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Boston, Dallas, and the Swinging Pendulum of the NBA Finals

As the Celtics and Mavericks play to determine the NBA’s champion, the perceptions and reputations of players and teams hang in the balance

The great thing about a championship round in sports is that it is where the stories of a franchise, players, and coaches are written. The greatest tales and legends that we talk about amongst family and friends are predicated by what happens when everything is on the line. In the books that are written about the games that we love they are the climax.

The NBA Finals are underway and there is no shortage of balance altering storylines that could come to define the players and teams involved in this series. The beauty of this series is that both the Celtics and the Mavericks have the incentive to win now. There is no “just happy we made it this far” or conversely, “this is the end of the road” narrative at play. These are two teams that are at the peak of their powers trying to define who they are in the annals of this league. Let’s explore who has the most on the line in this series.

Luka Doncic

In this playoff run, the Mavericks best player has scored less than 20 points only twice. He has been magnificent, leading the fifth-seeded Mavericks to their first NBA Finals appearance since 2011 when Dirk Nowitzki won Finals MVP. On the way to this point, Doncic has had to navigate a Clippers team with star power (albeit somewhat hobbled), an upstart Oklahoma City team with an MVP candidate, and a Minnesota team that employs a player that may be the face of the league someday. But it seems that it is Luka’s time to elevate, meaning that he may have the most on the line.

When Doncic entered the league in 2018, he was perhaps the most decorated prospect from Europe that we had ever seen. At 19 years old he was the MVP of the Euroleague and a national hero for Slovenia. The expectations were that he was going to be a prodigious scorer albeit without elite athleticism. Whatever the projections were for his talent, it is safe to say that he has exceeded them. He was the NBA’s Rookie of the Year in 2019 and has been an All-Star and in the top eight in MVP voting every year since then.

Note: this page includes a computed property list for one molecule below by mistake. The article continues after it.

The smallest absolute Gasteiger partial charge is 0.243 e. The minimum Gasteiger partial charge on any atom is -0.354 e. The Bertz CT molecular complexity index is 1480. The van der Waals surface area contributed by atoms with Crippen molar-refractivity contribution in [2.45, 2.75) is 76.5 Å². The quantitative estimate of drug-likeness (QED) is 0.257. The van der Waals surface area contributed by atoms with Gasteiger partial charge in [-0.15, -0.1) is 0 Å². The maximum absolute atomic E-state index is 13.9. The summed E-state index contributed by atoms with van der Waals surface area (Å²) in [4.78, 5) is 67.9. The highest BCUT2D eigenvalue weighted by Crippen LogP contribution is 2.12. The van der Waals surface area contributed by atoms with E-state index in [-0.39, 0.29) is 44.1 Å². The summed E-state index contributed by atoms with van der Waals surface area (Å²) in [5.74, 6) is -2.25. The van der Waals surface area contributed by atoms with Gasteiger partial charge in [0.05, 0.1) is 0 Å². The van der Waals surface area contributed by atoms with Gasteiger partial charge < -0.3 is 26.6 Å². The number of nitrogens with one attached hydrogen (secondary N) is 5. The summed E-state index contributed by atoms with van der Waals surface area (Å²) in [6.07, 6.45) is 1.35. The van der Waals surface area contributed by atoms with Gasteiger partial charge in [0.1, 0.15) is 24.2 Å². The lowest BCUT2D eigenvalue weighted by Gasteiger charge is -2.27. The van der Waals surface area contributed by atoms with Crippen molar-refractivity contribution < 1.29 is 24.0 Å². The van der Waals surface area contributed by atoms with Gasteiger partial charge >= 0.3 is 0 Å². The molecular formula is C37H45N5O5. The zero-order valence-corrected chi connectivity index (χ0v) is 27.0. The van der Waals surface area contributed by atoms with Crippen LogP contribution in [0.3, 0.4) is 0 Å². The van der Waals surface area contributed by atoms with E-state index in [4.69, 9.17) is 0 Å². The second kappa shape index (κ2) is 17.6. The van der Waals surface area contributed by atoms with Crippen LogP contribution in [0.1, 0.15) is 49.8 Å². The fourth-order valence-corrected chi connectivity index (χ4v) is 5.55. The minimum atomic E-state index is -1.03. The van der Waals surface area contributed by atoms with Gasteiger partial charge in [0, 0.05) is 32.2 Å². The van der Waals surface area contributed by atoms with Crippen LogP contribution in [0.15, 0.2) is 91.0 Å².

The nagging issue for Luka has been the same label that has plagued James Harden throughout his career. While the numbers are impressive and the shot making is incredible, can you win a championship with a high-usage heliocentric initiator? Harden came close in 2018 by taking his Rockets team to game 7 against the Warriors only to be undone by a historically bad shooting night.  Luka has a chance to change all of that in this series. He has a chance to show that he is the best player in the world, that it was him who should have won the MVP this year and not Nikola Jokic.

If he comes up short, especially if he doesn’t play well in the process, then the conversation around him starts to shift. The comparisons to Harden will start to creep up again, that Luka is a great stats player but not necessarily a winning player. More than most in this series, Luka’s entire perception as a basketball player is on the line in this series. Will he just be another great scorer, or will he ascend to the level that we all know that he can reach? It certainly feels like this year is the year of Luka’s elevation to the next level of superstardom.

Jayson Tatum & Jaylen Brown

Oftentimes, when two players play together for so long you talk about them as a package deal. For Boston’s dynamic duo of Jayson Tatum and Jaylen Brown this is the case. They have been playing together since 2018 when Brown was a second-year player and Tatum was a rookie. Since then, the Celtics have been to the playoffs every year, been to four conference finals, and now two Finals. In that time, they have amassed a record of 360-194, winning 65% of their games. All that is missing from the equation is a championship. The irony for these two is that they are both still young and, in their primes (Tatum is 26, while Brown is 27). But because we have seen them so much in the playoffs, we may be fooled into thinking that they are underachieving veterans at the end of their run.

There is a certain pressure that comes with being a Celtic that few fan bases truly understand. This is a franchise that has seventeen championship banners in the rafters. It is a franchise that was integral to the early days of the NBA and helped to save the league along with the Showtime Lakers in the 1980s. To put it plainly, the Celtics matter a lot in league circles and winning there is no small feat. This is a franchise that has had iconic players like Larry Bird, Kevin McHale, Bill Russell, and Kevin Garnett wear their jersey. As a result, the expectations are always high.